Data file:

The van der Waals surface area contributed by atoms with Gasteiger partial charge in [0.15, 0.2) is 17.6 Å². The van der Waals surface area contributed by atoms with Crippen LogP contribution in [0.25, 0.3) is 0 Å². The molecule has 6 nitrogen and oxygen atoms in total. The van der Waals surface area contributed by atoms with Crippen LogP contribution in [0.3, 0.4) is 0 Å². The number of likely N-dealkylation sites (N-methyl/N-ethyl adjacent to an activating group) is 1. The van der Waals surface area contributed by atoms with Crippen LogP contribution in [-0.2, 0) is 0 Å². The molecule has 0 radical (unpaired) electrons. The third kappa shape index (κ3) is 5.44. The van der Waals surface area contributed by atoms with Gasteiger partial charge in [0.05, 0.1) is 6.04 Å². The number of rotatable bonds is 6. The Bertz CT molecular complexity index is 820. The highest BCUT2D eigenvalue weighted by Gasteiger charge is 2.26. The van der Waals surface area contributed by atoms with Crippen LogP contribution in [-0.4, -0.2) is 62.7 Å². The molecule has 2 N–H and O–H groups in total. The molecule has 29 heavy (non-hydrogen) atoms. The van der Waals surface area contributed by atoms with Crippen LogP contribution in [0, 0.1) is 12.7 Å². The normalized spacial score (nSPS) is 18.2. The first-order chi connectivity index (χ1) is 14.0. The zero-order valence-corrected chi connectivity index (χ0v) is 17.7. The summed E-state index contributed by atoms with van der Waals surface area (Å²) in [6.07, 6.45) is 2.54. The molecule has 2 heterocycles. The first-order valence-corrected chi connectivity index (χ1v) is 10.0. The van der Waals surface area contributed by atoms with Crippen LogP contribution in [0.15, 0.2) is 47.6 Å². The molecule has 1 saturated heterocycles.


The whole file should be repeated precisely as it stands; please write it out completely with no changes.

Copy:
The van der Waals surface area contributed by atoms with Gasteiger partial charge in [0.15, 0.2) is 17.6 Å². The van der Waals surface area contributed by atoms with Crippen LogP contribution in [0.25, 0.3) is 0 Å². The molecule has 6 nitrogen and oxygen atoms in total. The van der Waals surface area contributed by atoms with Crippen LogP contribution in [0.3, 0.4) is 0 Å². The number of likely N-dealkylation sites (N-methyl/N-ethyl adjacent to an activating group) is 1. The van der Waals surface area contributed by atoms with Crippen LogP contribution in [-0.2, 0) is 0 Å². The molecule has 0 radical (unpaired) electrons. The third kappa shape index (κ3) is 5.44. The van der Waals surface area contributed by atoms with Gasteiger partial charge in [0.05, 0.1) is 6.04 Å². The number of rotatable bonds is 6. The Bertz CT molecular complexity index is 820. The highest BCUT2D eigenvalue weighted by Gasteiger charge is 2.26. The van der Waals surface area contributed by atoms with Crippen LogP contribution in [-0.4, -0.2) is 62.7 Å². The molecule has 2 N–H and O–H groups in total. The molecule has 29 heavy (non-hydrogen) atoms. The van der Waals surface area contributed by atoms with Crippen LogP contribution in [0, 0.1) is 12.7 Å². The normalized spacial score (nSPS) is 18.2. The first-order chi connectivity index (χ1) is 14.0. The zero-order valence-corrected chi connectivity index (χ0v) is 17.7. The summed E-state index contributed by atoms with van der Waals surface area (Å²) in [6.07, 6.45) is 2.54. The molecule has 2 heterocycles. The first-order valence-corrected chi connectivity index (χ1v) is 10.0. The van der Waals surface area contributed by atoms with Crippen LogP contribution in [0.15, 0.2) is 47.6 Å². The molecule has 1 saturated heterocycles.